*Remember to wear sunscreen when being outdoors.

 

Bear Lake Memorial Hospital named Top 20 Critical Access Hospital

Bear Lake Memorial Hospital in Montpelier, ID was recently recognized with two national awards:  (1) Top 20 Critical Access Hospital (CAH), and (2) Top 20 “Best Practices in Quality”. There are over 1300 critical access hospitals in the nation and BLMH ranked in the 99.6% percentile overall.  The Top 20 Critical Access Hospitals scored best among critical access hospitals, as determined by The Chartis Center for Rural Health, and was recently announced by the National Rural Health Association (NRHA).

The Top 20 Critical Access Hospital “winners” are those hospitals who have achieved success in overall performance based on a composite rating from seven indices of strength: Patient Satisfaction, Operational Costs, Financial Stability, Patient Expense, Market Share, Outcomes, and Quality. The Top 20 Critical Access Hospitals are recognized for the outstanding patient satisfaction they provide.

 

The Top 20 Best Practices in Quality award is a rating of hospital performance based on the percentile rank across the five categories of ‘Hospital Compare Process of Care’ measures. All hospitals in the index study are evaluated across rural-relevant Process of Care measures (including Heart Failure, Pneumonia, and Outpatient metrics). The Best Practices in Quality award recipients are recognized for the outstanding quality they deliver to their patients.

 

“Bear Lake Memorial Hospital is proud of the efforts of its physicians and staff who have contributed to our hospital achieving this designation,” said Dennis Carlson, Hospital Administrator. “Our results as top 99.6% percentile overall means our visitors and community members can count on us to deliver the services they need now and in the future.”

 

Bear Lake Memorial Hospital invites the public to come to a Top 20 Community Celebration on Friday, June 29th at Well C. Stock Park in Montpelier. It will be held from 5pm – 8pm and have food, games, giveaways, along with Top 20 hit songs from 50s, 60s, 70s, and 80s. More information can be found at www.BLMHospital.com.

 

About the National Rural Health Association

NRHA is a nonprofit organization working to improve the health and wellbeing of rural Americans and providing leadership on rural health issues through advocacy, communications, education, and research. NRHA membership is made up of 21,000 diverse individuals and organizations, all of whom share the common bond of an interest in rural health. For more information, visit RuralHealthWeb.org.

 

About the Chartis Group

The Chartis Group (Chartis) provides comprehensive advisory services and analytics to the health care industry. With an unparalleled depth of expertise in strategic planning, performance excellence, informatics and technology, and health analytics, Chartis helps leading academic medical centers, integrated delivery networks, children’s hospitals and health care service organizations achieve transformative results. Learn more at Chartisrural.com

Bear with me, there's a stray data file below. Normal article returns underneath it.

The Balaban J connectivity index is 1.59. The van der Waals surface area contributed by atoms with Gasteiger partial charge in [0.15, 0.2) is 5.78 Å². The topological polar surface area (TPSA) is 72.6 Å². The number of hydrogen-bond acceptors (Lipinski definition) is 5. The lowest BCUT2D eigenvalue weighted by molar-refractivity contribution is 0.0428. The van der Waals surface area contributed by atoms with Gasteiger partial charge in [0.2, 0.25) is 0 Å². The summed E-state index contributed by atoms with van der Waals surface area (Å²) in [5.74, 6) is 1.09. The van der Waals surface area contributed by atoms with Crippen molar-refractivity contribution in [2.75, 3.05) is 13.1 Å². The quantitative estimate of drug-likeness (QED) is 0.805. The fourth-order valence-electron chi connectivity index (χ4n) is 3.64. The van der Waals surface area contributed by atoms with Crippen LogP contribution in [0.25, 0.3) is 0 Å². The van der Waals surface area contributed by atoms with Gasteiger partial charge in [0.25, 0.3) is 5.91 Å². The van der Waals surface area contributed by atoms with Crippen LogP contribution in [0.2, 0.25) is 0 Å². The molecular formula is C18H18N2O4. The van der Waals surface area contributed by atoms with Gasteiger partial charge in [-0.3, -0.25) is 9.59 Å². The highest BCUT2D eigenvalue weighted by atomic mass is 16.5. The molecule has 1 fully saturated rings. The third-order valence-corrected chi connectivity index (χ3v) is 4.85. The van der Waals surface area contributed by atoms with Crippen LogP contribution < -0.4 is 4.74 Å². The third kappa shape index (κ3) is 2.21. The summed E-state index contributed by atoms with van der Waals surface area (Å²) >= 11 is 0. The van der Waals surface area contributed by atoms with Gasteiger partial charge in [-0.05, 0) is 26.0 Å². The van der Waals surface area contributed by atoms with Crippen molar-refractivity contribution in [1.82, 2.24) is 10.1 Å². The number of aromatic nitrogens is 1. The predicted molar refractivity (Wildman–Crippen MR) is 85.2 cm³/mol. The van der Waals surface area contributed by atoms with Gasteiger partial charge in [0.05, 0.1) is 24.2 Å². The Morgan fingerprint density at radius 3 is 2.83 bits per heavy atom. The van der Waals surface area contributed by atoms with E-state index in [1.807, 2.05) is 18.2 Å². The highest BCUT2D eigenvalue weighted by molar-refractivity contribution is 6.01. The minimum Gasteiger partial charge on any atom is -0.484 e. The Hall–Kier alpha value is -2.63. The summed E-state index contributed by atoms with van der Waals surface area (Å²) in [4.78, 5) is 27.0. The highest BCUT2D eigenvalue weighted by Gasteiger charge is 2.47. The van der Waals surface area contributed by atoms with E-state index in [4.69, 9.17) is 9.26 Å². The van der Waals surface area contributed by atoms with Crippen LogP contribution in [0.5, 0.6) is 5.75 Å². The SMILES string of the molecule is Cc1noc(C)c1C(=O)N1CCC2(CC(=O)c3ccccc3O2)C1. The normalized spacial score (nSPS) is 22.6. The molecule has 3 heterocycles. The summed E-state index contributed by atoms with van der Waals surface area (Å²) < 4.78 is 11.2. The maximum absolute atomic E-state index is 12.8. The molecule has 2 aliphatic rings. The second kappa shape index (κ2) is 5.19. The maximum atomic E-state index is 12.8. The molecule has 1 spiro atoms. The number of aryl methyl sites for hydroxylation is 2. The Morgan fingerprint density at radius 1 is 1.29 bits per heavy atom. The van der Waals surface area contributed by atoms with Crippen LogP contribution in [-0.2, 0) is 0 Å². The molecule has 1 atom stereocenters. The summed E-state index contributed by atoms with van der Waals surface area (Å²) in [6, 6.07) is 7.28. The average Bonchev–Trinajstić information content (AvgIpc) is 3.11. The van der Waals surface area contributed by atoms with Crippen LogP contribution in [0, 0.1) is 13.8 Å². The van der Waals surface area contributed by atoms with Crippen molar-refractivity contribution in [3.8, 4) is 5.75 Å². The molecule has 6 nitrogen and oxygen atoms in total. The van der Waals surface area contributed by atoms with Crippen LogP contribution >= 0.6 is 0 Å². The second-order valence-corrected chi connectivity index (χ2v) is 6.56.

National Cancer Survivor’s Month

Image result for cancer survivor June 2018National cancer survivor’s month was established to recognize those who have successfully fought or are in the process of fighting the disease.  Each one of us most likely knows a person who has either succumbed to cancer or is currently battling the disease.  Cancer is a disease that literally affects millions of Americans daily.  In June we take time to celebrate those who are still among us after having fought cancer.

Thanks to many advancements in treating cancer, people are living longer after receiving a cancer diagnosis.  The most recent studies show that more than six million men, and seven million women have managed to survive cancer in the United States.  The growing number of cancer survivors is not an indication that cancer rates are rising, (they have actually declined over the past 10 years), but more an indication that treatments are improving.

In 2014, half of the cancer survivors were diagnosed before the age of 66 and half were diagnosed after.  Certain types of cancer affect a particular age group more commonly than others.  For instance, the median age of someone with lymphocytic leukemia is 14, but for those with bladder cancer, it’s 73.

Today, 64% of all cancer survivors have lived at least five years since their diagnosis.  A great many of these have gone on to live long lives, with 46% of them reaching their 70th birthday.

For men, the largest group of survivors is the 43% who have been diagnosed with prostate cancer.  Colorectal cancer has the second largest group of survivors among men.

Among women, survivors of breast cancer are by far the largest group, making up 41% of female cancer survivors.  Uterine and colorectal cancer both have the second largest group of female survivors.  This makes sense when we understand that women are more likely to be diagnosed with breast cancer than either uterine or colorectal cancer.

Some types of cancers are as common in men as they are in women.  For instance, survivors of colorectal cancers account for 9% of male cancer survivors and 8% of female cancer survivors. The survival rate for Non-Hodgkin lymphoma is essentially the same for men as it is for women.

Early detection is key to survival.  The growing number of survivors in the U.S. helps us understand the importance of health screenings such as blood work, colonoscopies, and mammograms.  Please talk with your doctor to take advantage of these screenings.